Filmhounds Magazine

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A Celebration of Cinemas – Theatr Colwyn: How the UK’s Oldest Operational Cinema Continues To Move With the Times

8 min read
Filmhounds Magazine

The past year has been a difficult one to say the least. Separated from friends and family and kept in the confines of our own home as a three-month lockdown slowly crept towards an entire year's worth of isolation, many of us have found ourselves escaping reality through the small screen to help us get through.

For many of us though, the small screen is simply not enough. Sure, Netflix is chill, Disney's new offering is a plus, and Amazon's streaming service is now in its prime. But nothing quite compares to braving the elements, grabbing a box of popcorn and a fizzy beverage, trying your darnedest not to spill either as you reach for that cinema ticket you thought would be safest in your now-unreachable back pocket, and then – finally – taking your seat as the lights dim, the projector bulb flickers, and the world fades out as the latest big screen experience tantalisingly fades in.

is FilmHounds' chance to celebrate our local places of celluloid (and digital) worship, to shine a light on the picturehouses that have been making movie magic for years and who are ready and waiting to welcome cinemagoers back after a long, mad, and challenging year for film.

For my contribution to the series, I've chosen to put a spotlight on in , North . Not only is it the UK's oldest operating cinema-theatre, with an over hundred year old history, but it is furthermore a pillar of the local community and a bright, burning beacon for the arts – a home from home for me and many more. 

I spoke to Theatr Colwyn's manager Phil Batty about this incredible institution in British cinema history, and how he and the team at Theatr Colwyn have worked tirelessly to embrace its past, confront the challenges of the present, and look on hopefully to the future.


Could you tell me a little bit about Theatr Colwyn and its history?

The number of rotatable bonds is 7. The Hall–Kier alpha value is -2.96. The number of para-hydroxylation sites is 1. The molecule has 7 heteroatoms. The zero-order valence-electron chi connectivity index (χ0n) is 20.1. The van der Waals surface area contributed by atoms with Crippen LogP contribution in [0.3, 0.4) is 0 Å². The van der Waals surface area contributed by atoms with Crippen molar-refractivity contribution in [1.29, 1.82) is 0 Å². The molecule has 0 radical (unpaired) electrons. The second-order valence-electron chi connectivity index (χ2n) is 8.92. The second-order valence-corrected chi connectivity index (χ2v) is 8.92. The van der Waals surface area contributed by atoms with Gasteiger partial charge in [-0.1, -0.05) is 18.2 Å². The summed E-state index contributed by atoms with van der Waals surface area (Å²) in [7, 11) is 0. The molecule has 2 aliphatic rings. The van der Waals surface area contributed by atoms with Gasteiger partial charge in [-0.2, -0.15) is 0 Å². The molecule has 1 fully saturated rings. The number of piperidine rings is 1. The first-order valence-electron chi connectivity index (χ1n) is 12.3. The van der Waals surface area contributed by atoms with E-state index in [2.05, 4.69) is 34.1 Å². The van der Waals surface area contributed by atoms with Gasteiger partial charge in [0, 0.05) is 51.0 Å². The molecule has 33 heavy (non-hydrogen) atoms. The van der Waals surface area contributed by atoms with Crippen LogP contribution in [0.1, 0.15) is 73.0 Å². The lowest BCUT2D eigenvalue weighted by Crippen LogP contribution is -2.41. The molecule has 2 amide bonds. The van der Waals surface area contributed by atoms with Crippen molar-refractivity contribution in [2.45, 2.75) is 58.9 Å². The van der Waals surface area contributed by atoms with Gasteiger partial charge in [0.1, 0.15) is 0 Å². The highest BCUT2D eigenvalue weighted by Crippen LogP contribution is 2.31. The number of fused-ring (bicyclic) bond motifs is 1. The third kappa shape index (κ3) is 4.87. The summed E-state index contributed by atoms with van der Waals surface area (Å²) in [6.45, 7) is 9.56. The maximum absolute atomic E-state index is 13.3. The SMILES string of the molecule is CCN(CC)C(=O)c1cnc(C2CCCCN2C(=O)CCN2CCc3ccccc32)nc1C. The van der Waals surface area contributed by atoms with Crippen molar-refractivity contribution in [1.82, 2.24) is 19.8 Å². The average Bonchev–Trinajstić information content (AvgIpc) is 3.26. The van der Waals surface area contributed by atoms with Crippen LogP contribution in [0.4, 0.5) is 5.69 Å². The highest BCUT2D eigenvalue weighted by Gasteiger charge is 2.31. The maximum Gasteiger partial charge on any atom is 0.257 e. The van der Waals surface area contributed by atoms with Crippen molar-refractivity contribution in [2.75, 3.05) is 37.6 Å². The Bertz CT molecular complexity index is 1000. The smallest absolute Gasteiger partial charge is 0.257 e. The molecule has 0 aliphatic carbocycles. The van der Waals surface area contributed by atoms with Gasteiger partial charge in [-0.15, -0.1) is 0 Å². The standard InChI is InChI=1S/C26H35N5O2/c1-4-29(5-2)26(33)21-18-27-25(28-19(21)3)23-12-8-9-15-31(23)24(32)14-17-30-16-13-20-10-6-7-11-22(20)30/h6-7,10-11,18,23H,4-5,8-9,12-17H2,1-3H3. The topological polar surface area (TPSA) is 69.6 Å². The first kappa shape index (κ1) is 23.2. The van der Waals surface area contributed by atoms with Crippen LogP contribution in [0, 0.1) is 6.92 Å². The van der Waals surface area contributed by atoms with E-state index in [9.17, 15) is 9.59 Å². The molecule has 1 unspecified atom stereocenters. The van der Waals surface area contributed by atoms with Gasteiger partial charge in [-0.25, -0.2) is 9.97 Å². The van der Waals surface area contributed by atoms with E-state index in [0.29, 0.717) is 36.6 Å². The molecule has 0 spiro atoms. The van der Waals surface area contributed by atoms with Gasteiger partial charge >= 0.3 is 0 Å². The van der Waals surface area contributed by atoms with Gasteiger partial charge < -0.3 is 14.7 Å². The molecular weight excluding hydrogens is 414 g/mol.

Of course. Theatr Colwyn originally opened as a public hall in the 1880s. It's one of the oldest buildings in Colwyn Bay – we're actually older than the Church! It's a famous building because it's been a theatre, cinema, and flipped between either or both over its 100-odd years of life. We were famous as a repertory theatre many, many years ago, and yet we've got sort of the public hall history and cinema side running through. You've got old painted hand bills downstairs from 1923 when we were showing films from , Margaret Talmadge, and stars like that… so yeah, all that was very, very popular in the olden days. And we've always been open! Well, almost. We've only ever been shut twice. Once was when the roof burnt down, and they had to raise the funds to rebuild the roof, and then again about a decade ago, when we had a revamp. But as I say, we've always been open and operative otherwise, so technically Theatr Colwyn is the oldest operating licensed theatre-cinema in the UK. And to loop back, that came into effect basically in 1909 when two things happened. The films got certificates, so therefore it could be rated what to let the age of kids in, that kind of stuff, and electric lights also came into the building, which made it easier to power the projectors, so the old gas-lights went! [Laughs]


Brilliant! So could you talk me through what your involvement personally and professionally with the cinema is?